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Black Elderberry "Crud Buster" Syrup by Wild Roots Apothecary

Elderberry: The Land of Elder

Black Elderberry "Crud Buster" Syrup by Wild Roots Apothecary


Late last night, I was in Target headed toward the craft aisle, which is directly across from the supplement aisle, when I heard a woman say, “Elderberry.” Ding! My ears perked up for sure. This young mother was describing her kiddo’s symptoms to the woman, who then told her promptly that the child needed Elderberry. They then proceeded to examine the five products on the shelves that had ALL the Elderberry. Hearing this conversation, my heart was humming. It was perfect timing, since I know that Elderberry is so crucial to the changing of the season… and apparently, Target’s team knows that as well! 

As a kid I was a fervent fruit eater, and my mom used to send us out to harvest these deep purple-black berries in late August - early September before the Starlings ate them all. She wanted us to gather them for jam, and I remember my process included eating the ripe berries by the handfuls until my belly hurt. Man, I was a healthy kiddo and was rarely sick during the beginning of school!

Elderberry is an immune tonic that I like to use for the changing of the season, for back-to-school, for traveling, and for general wellness. It’s SWEET, so it is usually a remedy that kids actually enjoy. I use these immune-boosting berries in conjunction with other herbs, especially for colds and flus. Elderberry is a simple deep black berry. It is a powerhouse of immunity and can really add oomph and vitality to your day-to-day wellness. It is known to build the immune system, shorten the duration of a cold or flu, help with rheumatism and inflammation, and reduce the symptoms and duration of a flare-up from the herpes simplex virus (HSV). The berries are also supportive of the cardiovascular system and may help lower blood pressure because they work on helping with inflammation.


Dosage and Safety Tips: This time of year (Autumn + Winter), I like to take about 30 drops of syrup a day for general wellness. If I’m feeling run down, then I up the dosage to 30 drops, 3-4 times a day in an acute situation. The berries are generally considered safe; however, a few little notes before I send you off to gather and make your own immune-boosting syrup: Although the flowers (elderflower) and berries (elderberry) are safe to consume as a food, unripe berries and the stems are not safe, so take care when harvesting that you clean the berries. I learned a trick from one of my friends, herbalist Rosalee de la Floret, that if you put the umbels (berry cluster) in the freezer overnight, the berries will drop off when “tickled” with a fork, helping the process of safely removing them. At that point, I’ll either keep them frozen for a later date, or I’ll make an Elderberry syrup. There are recipes on the internet for elderberry gummies, but I’m not much a fan of sticky, chewy things. I’d rather have something that I can put in my fridge to have a little dose here and there as needed. If you can find fresh Elderberry, then use it. If not, the dried berries that you can buy at your {cough, cough, ahem} local apothecary work just as well! Keep in mind that you can always get our own Black Elderberry "Crud Buster" Syrup as well.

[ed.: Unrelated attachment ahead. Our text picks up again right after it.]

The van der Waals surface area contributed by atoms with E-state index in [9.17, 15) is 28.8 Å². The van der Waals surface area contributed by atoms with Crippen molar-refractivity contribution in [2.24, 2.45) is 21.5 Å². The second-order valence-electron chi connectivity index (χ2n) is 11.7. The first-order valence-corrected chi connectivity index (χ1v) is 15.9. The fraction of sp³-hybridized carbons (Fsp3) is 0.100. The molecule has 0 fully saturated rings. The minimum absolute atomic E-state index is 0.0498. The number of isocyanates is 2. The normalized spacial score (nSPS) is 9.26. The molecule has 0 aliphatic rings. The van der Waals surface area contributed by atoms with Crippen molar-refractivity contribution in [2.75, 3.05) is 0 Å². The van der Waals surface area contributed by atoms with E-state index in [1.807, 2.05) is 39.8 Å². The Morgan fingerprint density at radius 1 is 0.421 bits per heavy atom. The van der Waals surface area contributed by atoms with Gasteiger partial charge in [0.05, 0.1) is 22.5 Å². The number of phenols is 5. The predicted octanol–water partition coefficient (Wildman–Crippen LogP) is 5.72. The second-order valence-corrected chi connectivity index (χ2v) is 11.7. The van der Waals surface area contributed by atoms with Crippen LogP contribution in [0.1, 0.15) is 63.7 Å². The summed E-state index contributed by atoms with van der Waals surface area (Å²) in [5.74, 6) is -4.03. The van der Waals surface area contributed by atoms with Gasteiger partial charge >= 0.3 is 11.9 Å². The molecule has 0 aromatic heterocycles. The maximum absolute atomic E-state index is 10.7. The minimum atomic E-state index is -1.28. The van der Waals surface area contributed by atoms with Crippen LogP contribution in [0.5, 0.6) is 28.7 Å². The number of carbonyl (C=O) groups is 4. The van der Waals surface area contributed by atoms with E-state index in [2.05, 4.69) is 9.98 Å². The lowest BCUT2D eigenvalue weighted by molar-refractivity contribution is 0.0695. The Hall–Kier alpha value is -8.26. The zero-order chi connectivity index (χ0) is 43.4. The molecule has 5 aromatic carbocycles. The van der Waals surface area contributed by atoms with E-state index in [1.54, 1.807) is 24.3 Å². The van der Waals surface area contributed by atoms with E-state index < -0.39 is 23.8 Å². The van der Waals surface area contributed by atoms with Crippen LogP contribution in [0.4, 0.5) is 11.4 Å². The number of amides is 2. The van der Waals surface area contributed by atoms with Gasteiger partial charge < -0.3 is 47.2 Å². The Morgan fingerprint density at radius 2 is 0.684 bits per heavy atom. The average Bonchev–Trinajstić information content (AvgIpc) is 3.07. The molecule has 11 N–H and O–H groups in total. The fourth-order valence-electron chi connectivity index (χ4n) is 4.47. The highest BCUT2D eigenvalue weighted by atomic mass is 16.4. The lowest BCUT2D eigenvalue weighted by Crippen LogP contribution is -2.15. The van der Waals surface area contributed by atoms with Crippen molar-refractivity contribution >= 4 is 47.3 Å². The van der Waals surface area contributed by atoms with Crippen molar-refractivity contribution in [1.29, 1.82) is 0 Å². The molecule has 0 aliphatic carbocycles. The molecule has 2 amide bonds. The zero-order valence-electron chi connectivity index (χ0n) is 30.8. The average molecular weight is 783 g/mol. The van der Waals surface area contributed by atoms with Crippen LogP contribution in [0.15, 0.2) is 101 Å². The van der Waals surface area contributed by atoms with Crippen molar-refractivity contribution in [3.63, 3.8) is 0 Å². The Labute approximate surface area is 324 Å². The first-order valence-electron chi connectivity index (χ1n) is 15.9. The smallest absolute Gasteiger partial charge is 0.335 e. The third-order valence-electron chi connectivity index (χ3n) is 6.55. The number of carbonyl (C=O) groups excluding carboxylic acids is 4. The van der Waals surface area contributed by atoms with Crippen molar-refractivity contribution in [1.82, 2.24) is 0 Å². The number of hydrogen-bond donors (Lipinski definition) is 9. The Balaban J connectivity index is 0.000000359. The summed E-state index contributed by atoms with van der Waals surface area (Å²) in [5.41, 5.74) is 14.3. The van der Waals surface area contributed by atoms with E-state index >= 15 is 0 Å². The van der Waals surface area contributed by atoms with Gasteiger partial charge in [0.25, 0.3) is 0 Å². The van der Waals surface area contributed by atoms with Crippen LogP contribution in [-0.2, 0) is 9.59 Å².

For a little bit of “nerding,” here is the herbal materia medica:

Elderberry, Elderflower, Elder Sambucus Canadensis

Latin name: Sambucus nigra

Family: Caprifoliaceae (Honeysuckle Family)

Parts Used: Berries picked in early fall (The flowers are also useful, but that will be a different blog post! 

Energetics: Sweet, bitter, cool, moist

Actions: Alterative, anti-cattaral, anti-inflammatory, anti-spasmodic, anti-viral, decongestant, digestive, nervine, rejuvenative, tonic 

Uses: Colds, Coughs, Flus, Immune support, Herpes Simplex Virus (HSV), Minor Constipation, Respiratory Infections, Rheumatism



Colleen O’Bryant is a trained herbalist and not a licensed doctor or registered healthcare practitioner. She cannot and does not claim to diagnose health conditions, nor prescribe medicines. Colleen O’Bryant does not claim that the information and products she provides to Client will prevent, alleviate, or cure any diseases or medical conditions. The information and products that Colleen and Wild Roots Apothecary provide is not intended to be a substitute for medical treatment. Please consult your medical care provider before using herbal products, particularly if you have a known medical condition or allergy, or if you are pregnant or nursing. Always consult a medical doctor before modifying your diet, using any new product, drug, or supplement, or doing any new exercises. Wild Roots Apothecary statements and products have not been evaluated by the FDA, and they are not intended to diagnose, treat, cure, or prevent any disease or condition. Client understands that Colleen is not yet certified by the American Herbalists Guild, but by working with clients such as yourself she is gaining the required hours of practice to apply towards her certification. 

Wild Roots Apothecary does not claim to be a pharmacy or prescribe medicines. Additionally, Wild Roots does not claim to be able to cure or relieve the client's specific condition or illness with the herbal formulations or recommendations provided.


Colleen O'Bryant, herbalist and owner of Wild Roots Apothecary

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